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present and absent

Photo by Julie Seyler.


Now that I am in my mid 50s, I am reminded daily, not only about the uncertainties and challenges of aging, but the consequences. There are aches and pains and sudden fatigue and weight that will not go away. And unexpected mental lapses. There is also the fear I’ll go to sleep and not wake up.

My mother died over 30 years ago when she was 60. When she was my age she had been diagnosed with breast cancer. This past March, her brother died of complications from dementia at the age of 91. He had more years, but he was never the same after his wife died eight years before of Alzheimer’s, which made the dementia seem like a cruel joke. Which one had the better of it – my mother or her brother?

I lost a friend to a heart attack, and another was recently diagnosed with a form of dementia. Friends are losing their parents. Popular
musicians and actors I grew up with are dying.

Where have you gone, Annette Funicello?

That’s no way to think, my husband constantly reminds me. Which is why those birdwatching walks I take in the woods provide better relief than any anxiety medication. So does keeping up with friends while they’re still around. I recently called one of these friends, who had turned 95. He not only has the distinction of being the oldest of my friends, but he’s my only friend that is also a former employer.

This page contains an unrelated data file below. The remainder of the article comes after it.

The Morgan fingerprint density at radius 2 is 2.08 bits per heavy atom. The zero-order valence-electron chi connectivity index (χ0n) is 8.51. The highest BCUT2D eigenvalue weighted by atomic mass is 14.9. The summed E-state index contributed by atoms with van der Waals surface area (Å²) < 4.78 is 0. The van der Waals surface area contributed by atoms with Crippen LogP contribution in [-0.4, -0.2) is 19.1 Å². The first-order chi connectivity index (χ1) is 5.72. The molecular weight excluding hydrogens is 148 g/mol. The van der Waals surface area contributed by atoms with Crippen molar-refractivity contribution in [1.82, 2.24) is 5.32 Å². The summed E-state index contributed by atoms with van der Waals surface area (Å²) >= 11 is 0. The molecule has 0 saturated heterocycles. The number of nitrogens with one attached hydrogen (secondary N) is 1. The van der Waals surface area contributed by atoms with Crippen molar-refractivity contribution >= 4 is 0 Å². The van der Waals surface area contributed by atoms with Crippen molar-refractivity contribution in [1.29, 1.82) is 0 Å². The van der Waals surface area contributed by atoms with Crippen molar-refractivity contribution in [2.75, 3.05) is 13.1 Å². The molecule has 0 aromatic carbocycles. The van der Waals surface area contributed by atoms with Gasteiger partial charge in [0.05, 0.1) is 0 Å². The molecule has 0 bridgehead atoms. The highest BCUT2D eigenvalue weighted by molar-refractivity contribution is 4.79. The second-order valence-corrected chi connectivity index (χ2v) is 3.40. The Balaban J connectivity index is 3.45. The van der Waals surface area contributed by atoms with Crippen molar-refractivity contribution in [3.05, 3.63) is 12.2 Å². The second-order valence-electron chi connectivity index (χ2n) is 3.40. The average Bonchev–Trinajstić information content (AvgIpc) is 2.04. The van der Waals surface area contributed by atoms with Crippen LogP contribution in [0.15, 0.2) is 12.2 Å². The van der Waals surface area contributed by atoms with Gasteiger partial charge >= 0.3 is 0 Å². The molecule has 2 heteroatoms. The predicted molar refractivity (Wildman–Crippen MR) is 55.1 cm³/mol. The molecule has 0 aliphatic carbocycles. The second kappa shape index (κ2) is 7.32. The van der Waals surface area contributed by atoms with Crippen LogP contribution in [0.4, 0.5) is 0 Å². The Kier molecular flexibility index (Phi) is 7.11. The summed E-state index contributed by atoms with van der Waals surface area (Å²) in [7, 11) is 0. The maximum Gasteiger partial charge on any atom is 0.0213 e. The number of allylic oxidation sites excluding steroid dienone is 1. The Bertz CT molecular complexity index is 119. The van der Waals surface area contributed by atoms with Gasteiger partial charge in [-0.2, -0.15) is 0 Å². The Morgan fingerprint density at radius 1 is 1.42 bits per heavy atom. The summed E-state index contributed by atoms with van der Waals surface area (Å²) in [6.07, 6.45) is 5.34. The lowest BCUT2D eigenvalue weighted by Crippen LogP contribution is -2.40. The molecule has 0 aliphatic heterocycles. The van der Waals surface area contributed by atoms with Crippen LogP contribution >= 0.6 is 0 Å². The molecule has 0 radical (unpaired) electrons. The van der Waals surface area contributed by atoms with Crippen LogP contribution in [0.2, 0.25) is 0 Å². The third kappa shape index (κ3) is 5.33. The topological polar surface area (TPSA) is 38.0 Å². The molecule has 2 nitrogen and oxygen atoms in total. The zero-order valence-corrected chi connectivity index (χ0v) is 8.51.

When he answered the phone, he knew who I was. He could hear me “fair,” and we easily talked about family, the news of the day, politics and how much he dislikes sports, as though we were still in the same office rather than 1,000 miles apart. He pens a weekly essay for the writers group at the senior residence where he lives, and reads The New York Times daily to keep up.

He doesn’t understand the Internet and social media, so telling him about blog posts isn’t worth the effort. He stopped looking at email when his inbox got stuffed with spam.

“I live in the past,” he said, preferring old-fashioned letters and phone calls. He doesn’t have a Facebook page or a Twitter feed, and wouldn’t want one, although he has a lot of interesting stories he could tell about his military career during World War II. I would like to age his way. His family is nearby, and people look in on him daily. He is content with his life, despite the sad things, which includes his wife’s passing.

“Anyone who says they’ve never gone through any bad things in his life hasn’t lived,” he told me.

As we were ending our conversation, my 95-year-old friend told me something astonishing. He has weekly conversations with his brother in Florida, who just turned 100! He seemed in awe of the fact his brother is still alive, well, and has all his faculties.

So am I – of both of them. I can only hope to have the same luck.